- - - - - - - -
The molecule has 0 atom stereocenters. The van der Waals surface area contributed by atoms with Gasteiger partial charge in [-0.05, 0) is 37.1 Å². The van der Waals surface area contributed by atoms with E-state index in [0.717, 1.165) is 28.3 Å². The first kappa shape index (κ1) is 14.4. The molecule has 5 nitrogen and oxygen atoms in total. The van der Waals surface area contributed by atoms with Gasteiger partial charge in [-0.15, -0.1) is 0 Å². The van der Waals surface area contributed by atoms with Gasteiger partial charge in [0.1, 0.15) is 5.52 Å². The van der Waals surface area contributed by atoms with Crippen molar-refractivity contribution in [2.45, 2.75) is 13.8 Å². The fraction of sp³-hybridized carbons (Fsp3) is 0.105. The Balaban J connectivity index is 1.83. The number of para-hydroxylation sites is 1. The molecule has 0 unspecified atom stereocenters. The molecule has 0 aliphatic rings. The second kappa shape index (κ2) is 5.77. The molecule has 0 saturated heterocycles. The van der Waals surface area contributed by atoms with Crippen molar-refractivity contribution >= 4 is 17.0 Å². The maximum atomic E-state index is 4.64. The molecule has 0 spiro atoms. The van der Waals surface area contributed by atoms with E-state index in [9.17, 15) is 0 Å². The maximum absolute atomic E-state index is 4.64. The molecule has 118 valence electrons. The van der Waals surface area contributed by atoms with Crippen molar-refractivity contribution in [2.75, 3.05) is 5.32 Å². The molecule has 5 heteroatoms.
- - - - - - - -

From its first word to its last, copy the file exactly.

The molecule has 0 atom stereocenters. The van der Waals surface area contributed by atoms with Gasteiger partial charge in [-0.05, 0) is 37.1 Å². The van der Waals surface area contributed by atoms with E-state index in [0.717, 1.165) is 28.3 Å². The first kappa shape index (κ1) is 14.4. The molecule has 5 nitrogen and oxygen atoms in total. The van der Waals surface area contributed by atoms with Gasteiger partial charge in [-0.15, -0.1) is 0 Å². The van der Waals surface area contributed by atoms with Gasteiger partial charge in [0.1, 0.15) is 5.52 Å². The van der Waals surface area contributed by atoms with Crippen molar-refractivity contribution in [2.45, 2.75) is 13.8 Å². The fraction of sp³-hybridized carbons (Fsp3) is 0.105. The Balaban J connectivity index is 1.83. The number of para-hydroxylation sites is 1. The molecule has 0 unspecified atom stereocenters. The molecule has 0 aliphatic rings. The second kappa shape index (κ2) is 5.77. The molecule has 0 saturated heterocycles. The van der Waals surface area contributed by atoms with Crippen molar-refractivity contribution >= 4 is 17.0 Å². The maximum atomic E-state index is 4.64. The molecule has 0 spiro atoms. The van der Waals surface area contributed by atoms with E-state index in [9.17, 15) is 0 Å². The maximum absolute atomic E-state index is 4.64. The molecule has 118 valence electrons. The van der Waals surface area contributed by atoms with Crippen molar-refractivity contribution in [2.75, 3.05) is 5.32 Å². The molecule has 5 heteroatoms.